Greenvile Collins

Greenvile Collins was an English naval officer, marine surveyor and chartmaker. Little is known about his early years, and nothing about his background. He emerges in 1669, serving with Sir John Narborough on his expedition to the Straits of Magellan (1669-1671); from 1677 to 1679, Collins was Master of the frigate Charles, and saw service in the war against Algiers, to suppress the corsairs operating from its ports. During these different expeditions, Collins maintained a logbook, and demonstrated his skill as a chartmaker.

With this experience, Collins proposed a new survey of the coasts of the British Isles. Many of the charts then in use were of Dutch origin or influence, and most were outdated. In 1681, with royal approval, he was made commander of the yacht Merlin, and ordered to survey British coastal waters, a task that eventually took him seven years. The task was to be partly financed by the king, and partly by Trinity House, but the king proved a tardy payer, and so Collins financed most of the project himself. There survives a petition from Collins to the king, probably from March 1683, requesting payment of the king’s promised subscription of £200 a year, as his creditors were threatening to have him arrested.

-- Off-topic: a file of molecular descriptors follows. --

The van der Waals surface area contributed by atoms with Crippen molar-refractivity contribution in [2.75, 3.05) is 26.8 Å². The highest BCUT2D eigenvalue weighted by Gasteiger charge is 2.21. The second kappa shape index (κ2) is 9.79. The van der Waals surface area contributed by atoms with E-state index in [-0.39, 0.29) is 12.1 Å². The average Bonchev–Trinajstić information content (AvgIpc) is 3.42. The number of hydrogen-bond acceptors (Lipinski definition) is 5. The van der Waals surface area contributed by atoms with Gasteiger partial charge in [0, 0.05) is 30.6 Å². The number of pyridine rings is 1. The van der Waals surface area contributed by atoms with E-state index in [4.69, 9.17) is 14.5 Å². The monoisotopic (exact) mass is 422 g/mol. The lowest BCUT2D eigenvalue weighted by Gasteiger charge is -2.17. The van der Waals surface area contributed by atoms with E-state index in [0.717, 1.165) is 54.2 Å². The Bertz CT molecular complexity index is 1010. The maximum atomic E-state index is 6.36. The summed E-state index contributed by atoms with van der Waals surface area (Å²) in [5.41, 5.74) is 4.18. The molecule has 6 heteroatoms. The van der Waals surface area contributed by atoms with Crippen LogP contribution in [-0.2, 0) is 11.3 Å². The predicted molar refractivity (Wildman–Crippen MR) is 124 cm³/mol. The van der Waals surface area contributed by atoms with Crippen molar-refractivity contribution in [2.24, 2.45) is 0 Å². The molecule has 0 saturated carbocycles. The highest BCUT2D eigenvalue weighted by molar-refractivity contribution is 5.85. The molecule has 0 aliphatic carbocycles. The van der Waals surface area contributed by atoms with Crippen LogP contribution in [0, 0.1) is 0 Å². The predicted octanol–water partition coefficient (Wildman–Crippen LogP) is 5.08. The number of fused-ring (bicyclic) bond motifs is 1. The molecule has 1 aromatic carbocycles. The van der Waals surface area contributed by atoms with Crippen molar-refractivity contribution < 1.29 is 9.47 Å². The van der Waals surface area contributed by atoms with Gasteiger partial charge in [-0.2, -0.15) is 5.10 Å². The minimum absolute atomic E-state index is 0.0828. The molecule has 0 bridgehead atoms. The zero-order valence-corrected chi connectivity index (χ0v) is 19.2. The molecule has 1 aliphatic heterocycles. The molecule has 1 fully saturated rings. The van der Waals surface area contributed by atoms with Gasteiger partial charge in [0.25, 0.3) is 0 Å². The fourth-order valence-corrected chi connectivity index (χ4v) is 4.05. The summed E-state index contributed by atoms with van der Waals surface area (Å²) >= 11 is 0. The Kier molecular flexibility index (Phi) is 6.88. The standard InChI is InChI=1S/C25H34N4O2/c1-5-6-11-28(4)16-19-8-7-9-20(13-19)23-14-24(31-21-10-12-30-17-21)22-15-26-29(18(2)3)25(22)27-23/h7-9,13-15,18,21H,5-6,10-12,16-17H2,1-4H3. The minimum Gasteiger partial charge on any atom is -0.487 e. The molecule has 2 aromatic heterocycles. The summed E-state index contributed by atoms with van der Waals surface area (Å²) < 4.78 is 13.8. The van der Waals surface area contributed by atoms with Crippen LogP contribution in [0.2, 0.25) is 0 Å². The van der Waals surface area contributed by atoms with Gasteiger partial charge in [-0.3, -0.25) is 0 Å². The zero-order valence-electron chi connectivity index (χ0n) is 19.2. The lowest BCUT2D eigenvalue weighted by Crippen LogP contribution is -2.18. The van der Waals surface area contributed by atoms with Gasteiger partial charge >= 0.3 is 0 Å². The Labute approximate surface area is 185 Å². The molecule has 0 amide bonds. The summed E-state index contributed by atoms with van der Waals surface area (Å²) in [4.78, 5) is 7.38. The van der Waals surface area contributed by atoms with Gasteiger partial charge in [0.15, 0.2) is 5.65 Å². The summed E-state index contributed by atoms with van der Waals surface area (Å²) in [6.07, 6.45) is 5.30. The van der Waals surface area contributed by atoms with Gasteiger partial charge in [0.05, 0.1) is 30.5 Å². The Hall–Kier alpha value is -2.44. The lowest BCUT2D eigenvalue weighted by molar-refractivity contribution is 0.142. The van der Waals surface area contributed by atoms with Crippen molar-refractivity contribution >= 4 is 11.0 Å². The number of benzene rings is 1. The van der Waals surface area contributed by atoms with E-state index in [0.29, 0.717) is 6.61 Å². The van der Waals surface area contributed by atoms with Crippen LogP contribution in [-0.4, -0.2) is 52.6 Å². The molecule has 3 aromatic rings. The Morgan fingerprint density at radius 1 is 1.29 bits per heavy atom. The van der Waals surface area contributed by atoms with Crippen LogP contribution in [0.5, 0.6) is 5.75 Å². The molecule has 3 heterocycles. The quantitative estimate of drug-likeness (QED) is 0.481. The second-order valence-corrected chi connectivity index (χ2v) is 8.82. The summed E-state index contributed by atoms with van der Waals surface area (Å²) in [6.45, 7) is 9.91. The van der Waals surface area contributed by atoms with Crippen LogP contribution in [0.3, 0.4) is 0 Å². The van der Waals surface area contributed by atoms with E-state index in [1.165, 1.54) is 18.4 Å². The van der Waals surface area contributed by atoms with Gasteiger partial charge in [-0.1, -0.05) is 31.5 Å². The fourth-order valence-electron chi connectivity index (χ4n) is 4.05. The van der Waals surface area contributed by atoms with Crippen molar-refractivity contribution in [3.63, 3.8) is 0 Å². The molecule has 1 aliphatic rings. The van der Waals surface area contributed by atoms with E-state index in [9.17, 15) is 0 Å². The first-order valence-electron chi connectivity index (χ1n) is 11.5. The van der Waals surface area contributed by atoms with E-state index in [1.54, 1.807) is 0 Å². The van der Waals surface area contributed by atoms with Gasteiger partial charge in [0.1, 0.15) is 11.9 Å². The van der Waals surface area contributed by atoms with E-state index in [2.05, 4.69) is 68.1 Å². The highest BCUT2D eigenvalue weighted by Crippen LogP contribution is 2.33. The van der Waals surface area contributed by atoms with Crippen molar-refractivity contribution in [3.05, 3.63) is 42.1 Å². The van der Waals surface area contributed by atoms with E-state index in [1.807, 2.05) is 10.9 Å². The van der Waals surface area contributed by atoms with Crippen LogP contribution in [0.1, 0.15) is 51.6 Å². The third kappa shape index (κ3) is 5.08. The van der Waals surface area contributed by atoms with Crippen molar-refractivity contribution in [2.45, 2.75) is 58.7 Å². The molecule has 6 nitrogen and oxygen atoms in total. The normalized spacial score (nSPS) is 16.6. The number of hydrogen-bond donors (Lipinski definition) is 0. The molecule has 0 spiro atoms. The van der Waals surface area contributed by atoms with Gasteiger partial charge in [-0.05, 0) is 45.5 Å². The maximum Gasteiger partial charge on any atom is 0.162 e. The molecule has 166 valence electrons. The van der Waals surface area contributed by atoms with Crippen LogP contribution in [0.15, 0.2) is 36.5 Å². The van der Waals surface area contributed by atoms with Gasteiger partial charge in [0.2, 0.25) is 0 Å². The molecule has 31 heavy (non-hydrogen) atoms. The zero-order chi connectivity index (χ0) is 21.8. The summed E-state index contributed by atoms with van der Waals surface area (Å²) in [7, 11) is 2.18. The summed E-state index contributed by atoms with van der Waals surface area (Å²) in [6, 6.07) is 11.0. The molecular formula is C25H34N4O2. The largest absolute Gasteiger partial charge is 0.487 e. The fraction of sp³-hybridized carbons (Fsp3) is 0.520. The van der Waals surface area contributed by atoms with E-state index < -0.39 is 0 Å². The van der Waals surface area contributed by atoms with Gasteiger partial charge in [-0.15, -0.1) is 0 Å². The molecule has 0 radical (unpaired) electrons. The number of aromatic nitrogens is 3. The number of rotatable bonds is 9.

When the survey was completed, Collins had drawn about one hundred and twenty manuscript charts. The licence was granted in February 1692 and the atlas, Great Britain’s Coasting Pilot, published in 1693, probably in March of that year, containing forty-six charts, edited for publication.

Collins’s Great Britain’s Coasting Pilot was the first wholly English chart-book of England and Scotland, and a considerable advance on Dutch surveys. Everyone seemed delighted: Collins’s expenses and salary were paid, and he was promoted to be an Elder Brother of Trinity House. Then, after his death, his widow was granted a further £500, by way of thanks.

Although the author of the book, and vested with the copyright, it seems that Collins did not own the printing plates; the book was printed by Freeman Collins, said to be Greenvile’s cousin, and sold by Richard Mount. When the book was next reprinted, in 1723, it was by Mount’s heirs, the firm of Mount and Page.

The Coasting Pilot was much reprinted by Mount and Page, but with little change after the early editions; indeed, although not marketed as such, by the time of its last edition, in 1792, it was more of antiquarian than shipboard use.